The humpback whale is distributed worldwide in all ocean basins, though in the North Pacific it does not occur in Arctic waters. In winter, most humpback whales occur in the subtropical and tropical waters of the Northern and Southern Hemispheres. The North Pacific population was considerably reduced as a result of intensive commercial exploitation during the 20th century and recovery has been very slow. Photo ID studies indicate that humpback whales from the Western and Central North Pacific mix on summer feeding grounds in the central Gulf of Alaska and perhaps the Bering Sea. Females normally reproduce every two or three years, giving birth to a calf that is 4.5 to 5 m long; it has grown to about 8 or 9 m when it is weaned at 10 or 11 months. The gestation period is 12 months. Adult males are 15 m long and adult females slightly larger at 16 m. Humpback whales in the high latitudes of the North Pacific are seasonal migrants that feed on krill and small schooling fishes. They frequently employ an interesting feeding behavior called bubble net feeding in which they surround a school of schooling fish with a curtain of bubbles.
- BURNS, D., L. BROOKS, P. HARRISON, T. FRANKLIN, W. FRANKLIN, D. PATON, and P. CLAPHAM.
2014. Migratory movements of individual humpback whales photographed off the eastern coast of Australia. Mar. Mammal Sci. 30:562-578.
- ANDRIOLO, A., A. N. ZERBINI, S. MOREIRA, J. L. PIZZORNO, D. DANILEWICZ, Y. G. MAIA, N. MAMEDE, F. R. CASTRO, and P. CLAPHAM.
2014. What do humpback whales Megaptera novaeangliae (Cetartiodactyla: Balaenopteridae) pairs do after tagging? Zoologia 31:105-113.
- KENNEDY, A. S., A. N. ZERBINI, O. V. VASQUEZ, N. GANDILHON, P. J. CLAPHAM, and O. ADAM.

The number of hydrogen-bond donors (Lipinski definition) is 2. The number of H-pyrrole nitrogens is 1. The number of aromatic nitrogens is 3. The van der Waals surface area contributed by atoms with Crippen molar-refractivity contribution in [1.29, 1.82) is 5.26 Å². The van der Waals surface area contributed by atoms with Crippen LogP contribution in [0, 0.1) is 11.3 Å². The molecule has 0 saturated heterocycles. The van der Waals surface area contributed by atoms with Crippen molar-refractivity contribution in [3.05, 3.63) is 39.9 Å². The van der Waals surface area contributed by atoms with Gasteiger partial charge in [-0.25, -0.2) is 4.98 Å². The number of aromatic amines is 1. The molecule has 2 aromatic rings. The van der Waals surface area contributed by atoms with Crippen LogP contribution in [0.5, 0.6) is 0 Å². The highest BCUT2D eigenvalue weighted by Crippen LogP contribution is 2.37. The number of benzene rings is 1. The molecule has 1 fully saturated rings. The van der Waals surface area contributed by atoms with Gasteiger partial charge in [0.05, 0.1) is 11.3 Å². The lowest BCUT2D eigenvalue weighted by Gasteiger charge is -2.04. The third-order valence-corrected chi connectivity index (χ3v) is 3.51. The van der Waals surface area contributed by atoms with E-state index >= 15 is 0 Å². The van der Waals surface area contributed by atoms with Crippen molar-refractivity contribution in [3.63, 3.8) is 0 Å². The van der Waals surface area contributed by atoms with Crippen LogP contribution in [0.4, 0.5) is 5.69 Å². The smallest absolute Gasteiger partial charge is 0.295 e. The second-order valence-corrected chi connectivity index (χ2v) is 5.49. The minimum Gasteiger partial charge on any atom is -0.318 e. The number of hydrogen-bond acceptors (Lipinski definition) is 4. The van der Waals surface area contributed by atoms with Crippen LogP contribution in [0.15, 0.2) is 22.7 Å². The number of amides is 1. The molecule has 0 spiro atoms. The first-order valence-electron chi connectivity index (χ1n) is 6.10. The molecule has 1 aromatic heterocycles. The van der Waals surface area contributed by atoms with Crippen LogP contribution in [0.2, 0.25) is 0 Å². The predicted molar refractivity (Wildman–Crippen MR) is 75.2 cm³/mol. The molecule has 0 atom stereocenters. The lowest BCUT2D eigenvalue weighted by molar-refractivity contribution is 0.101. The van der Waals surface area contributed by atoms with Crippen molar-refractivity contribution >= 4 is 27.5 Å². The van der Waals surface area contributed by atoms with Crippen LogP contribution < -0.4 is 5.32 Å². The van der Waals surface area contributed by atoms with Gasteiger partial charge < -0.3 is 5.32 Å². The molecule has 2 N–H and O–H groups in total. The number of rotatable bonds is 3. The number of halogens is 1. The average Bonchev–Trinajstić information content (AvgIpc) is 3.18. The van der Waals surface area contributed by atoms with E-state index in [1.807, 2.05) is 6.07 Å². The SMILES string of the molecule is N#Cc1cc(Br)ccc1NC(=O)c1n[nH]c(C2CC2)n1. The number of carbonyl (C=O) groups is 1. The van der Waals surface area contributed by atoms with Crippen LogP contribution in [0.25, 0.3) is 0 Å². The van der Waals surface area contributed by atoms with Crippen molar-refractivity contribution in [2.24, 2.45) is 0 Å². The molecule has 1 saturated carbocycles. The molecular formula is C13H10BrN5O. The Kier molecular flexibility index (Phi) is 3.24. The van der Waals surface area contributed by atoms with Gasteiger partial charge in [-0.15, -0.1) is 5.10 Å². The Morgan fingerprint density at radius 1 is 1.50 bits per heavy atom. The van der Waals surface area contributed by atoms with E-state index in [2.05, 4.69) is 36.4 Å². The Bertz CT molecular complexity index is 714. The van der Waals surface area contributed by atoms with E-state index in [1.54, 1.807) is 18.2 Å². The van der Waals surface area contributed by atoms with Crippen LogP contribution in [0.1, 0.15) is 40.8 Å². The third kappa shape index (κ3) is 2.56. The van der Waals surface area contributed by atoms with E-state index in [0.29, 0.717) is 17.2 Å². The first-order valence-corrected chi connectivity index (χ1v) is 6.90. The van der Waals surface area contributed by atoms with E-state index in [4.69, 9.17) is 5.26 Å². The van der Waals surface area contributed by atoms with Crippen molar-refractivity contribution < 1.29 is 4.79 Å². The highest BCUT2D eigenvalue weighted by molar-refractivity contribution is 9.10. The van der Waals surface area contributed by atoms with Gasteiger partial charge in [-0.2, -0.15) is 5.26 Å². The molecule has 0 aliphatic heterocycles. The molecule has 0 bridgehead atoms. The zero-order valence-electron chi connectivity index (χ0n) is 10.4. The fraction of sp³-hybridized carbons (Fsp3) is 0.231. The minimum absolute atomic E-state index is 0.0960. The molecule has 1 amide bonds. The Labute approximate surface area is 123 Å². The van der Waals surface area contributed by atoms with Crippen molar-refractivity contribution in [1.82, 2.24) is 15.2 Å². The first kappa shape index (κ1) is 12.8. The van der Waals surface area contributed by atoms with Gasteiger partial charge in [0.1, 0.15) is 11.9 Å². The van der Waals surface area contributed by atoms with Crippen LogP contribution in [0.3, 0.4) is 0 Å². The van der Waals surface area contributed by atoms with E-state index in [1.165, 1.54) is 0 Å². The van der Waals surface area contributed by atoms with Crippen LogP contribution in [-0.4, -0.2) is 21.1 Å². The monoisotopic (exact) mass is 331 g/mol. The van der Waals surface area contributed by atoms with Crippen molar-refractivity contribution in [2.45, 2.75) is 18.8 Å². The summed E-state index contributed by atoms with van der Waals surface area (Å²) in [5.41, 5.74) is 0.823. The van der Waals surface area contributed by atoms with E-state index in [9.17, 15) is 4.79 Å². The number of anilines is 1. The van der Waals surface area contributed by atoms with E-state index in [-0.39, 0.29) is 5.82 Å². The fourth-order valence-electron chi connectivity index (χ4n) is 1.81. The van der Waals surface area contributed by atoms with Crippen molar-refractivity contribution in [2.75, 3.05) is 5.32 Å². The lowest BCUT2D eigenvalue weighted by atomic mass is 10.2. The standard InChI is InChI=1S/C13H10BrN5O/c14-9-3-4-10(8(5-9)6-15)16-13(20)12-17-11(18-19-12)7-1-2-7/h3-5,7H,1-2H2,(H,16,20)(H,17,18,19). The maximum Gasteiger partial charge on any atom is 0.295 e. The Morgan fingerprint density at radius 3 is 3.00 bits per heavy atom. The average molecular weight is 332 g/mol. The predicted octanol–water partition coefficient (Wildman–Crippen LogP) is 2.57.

2014. Local and migratory movements of humpback whales (Megaptera novaeangliae) satellite-tracked in the North Atlantic Ocean. Can. J. Zool. 92:9-18.
- BAKER, C. S., D. STEEL, J. CALAMBOKIDIS, E. FALCONE, U. GONZALEZ-PERAL, J. BARLOW, A. M. BURDIN, P. J. CLAPHAM, J. K. B. FORD, C. M. GABRIELE, D. MATTILA, L. ROJAS-BRACHO, J. M. STRALEY, B. L. TAYLOR, J. URBAN, P. R. WADE, D. WELLER, B. H. WITTEVEEN, and M. YAMAGUCHI.
2013. Strong maternal fidelity and natal philopatry shape genetic structure in North Pacific humpback whales. Mar. Ecol. Prog. Ser. 494:291-306.
- Search the AFSC database for additional Humpback Whale publications
- Identifying of Humpback Whale and Marine Bird Prey Using a Submersible Digital Video Camera
2.03 MB Online.
- Humpback Whale Foraging Structures Winter Schooling Behavior of Pacific Herring
1.85 MB Online.
- Investigating the Feasibility of Using DNA from Sloughed Skin for Individual Identification in Humpback Whales (Megaptera novaeangliae)
551 KB Online.
- Search the AFSC database for additional Humpback Whale posters
- American Samoa: 2009
- California-Oregon-Washington (formerly called Eastern North Pacific and also formerly called California-Oregon-Washington-Mexico): 2010, 2009, 2008, 2005, 2004, 2003, 2002, 2001, 2000, 1999
- Central North Pacific: 2012, 2011, 2010, 2009, 2008, 2007, 2006, 2005, 2003, 2002, 2001, 2000, 1999, 1998
- Gulf of Maine (formerly called Western North Atlantic): 2012, 2011, 2010, 2009, 2008, 2007, 2006, 2005, 2003, 2002, 2001, 2000 1999, 1998, 1997, 1995
- Western North Pacific: 2012, 2011, 2010, 2009, 2008, 2007, 2006, 2005, 2003, 2001, 2000, 1999, 1998